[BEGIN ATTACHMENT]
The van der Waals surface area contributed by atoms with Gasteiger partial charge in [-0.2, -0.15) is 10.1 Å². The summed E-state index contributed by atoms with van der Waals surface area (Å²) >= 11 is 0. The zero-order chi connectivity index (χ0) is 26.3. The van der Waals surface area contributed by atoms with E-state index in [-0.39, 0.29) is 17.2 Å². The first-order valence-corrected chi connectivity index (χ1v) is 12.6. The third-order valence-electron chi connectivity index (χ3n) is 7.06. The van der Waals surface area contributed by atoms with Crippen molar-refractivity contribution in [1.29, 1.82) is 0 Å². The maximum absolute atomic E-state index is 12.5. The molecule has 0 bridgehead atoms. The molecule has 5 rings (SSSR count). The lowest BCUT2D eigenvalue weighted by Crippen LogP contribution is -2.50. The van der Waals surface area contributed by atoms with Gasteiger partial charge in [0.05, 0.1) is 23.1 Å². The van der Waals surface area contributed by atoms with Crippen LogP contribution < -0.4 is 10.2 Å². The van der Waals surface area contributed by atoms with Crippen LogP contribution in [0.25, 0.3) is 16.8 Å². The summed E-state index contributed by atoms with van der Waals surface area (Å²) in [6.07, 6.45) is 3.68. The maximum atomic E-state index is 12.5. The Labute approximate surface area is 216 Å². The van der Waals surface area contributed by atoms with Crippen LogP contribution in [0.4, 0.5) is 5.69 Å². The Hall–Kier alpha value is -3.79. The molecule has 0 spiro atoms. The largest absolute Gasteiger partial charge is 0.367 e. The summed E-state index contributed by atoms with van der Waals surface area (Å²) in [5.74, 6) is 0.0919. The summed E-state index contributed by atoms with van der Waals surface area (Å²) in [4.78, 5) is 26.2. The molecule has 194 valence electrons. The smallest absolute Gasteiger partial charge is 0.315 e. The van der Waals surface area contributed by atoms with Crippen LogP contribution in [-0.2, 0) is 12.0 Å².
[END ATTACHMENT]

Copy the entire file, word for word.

The van der Waals surface area contributed by atoms with Gasteiger partial charge in [-0.2, -0.15) is 10.1 Å². The summed E-state index contributed by atoms with van der Waals surface area (Å²) >= 11 is 0. The zero-order chi connectivity index (χ0) is 26.3. The van der Waals surface area contributed by atoms with E-state index in [-0.39, 0.29) is 17.2 Å². The first-order valence-corrected chi connectivity index (χ1v) is 12.6. The third-order valence-electron chi connectivity index (χ3n) is 7.06. The van der Waals surface area contributed by atoms with Crippen molar-refractivity contribution in [1.29, 1.82) is 0 Å². The maximum absolute atomic E-state index is 12.5. The molecule has 0 bridgehead atoms. The molecule has 5 rings (SSSR count). The lowest BCUT2D eigenvalue weighted by Crippen LogP contribution is -2.50. The van der Waals surface area contributed by atoms with Gasteiger partial charge in [0.05, 0.1) is 23.1 Å². The van der Waals surface area contributed by atoms with Crippen LogP contribution < -0.4 is 10.2 Å². The van der Waals surface area contributed by atoms with Crippen LogP contribution in [0.25, 0.3) is 16.8 Å². The summed E-state index contributed by atoms with van der Waals surface area (Å²) in [6.07, 6.45) is 3.68. The maximum atomic E-state index is 12.5. The Labute approximate surface area is 216 Å². The van der Waals surface area contributed by atoms with Crippen LogP contribution in [0.4, 0.5) is 5.69 Å². The Hall–Kier alpha value is -3.79. The molecule has 0 spiro atoms. The largest absolute Gasteiger partial charge is 0.367 e. The summed E-state index contributed by atoms with van der Waals surface area (Å²) in [5.74, 6) is 0.0919. The summed E-state index contributed by atoms with van der Waals surface area (Å²) in [4.78, 5) is 26.2. The molecule has 194 valence electrons. The smallest absolute Gasteiger partial charge is 0.315 e. The van der Waals surface area contributed by atoms with Crippen LogP contribution in [-0.2, 0) is 12.0 Å².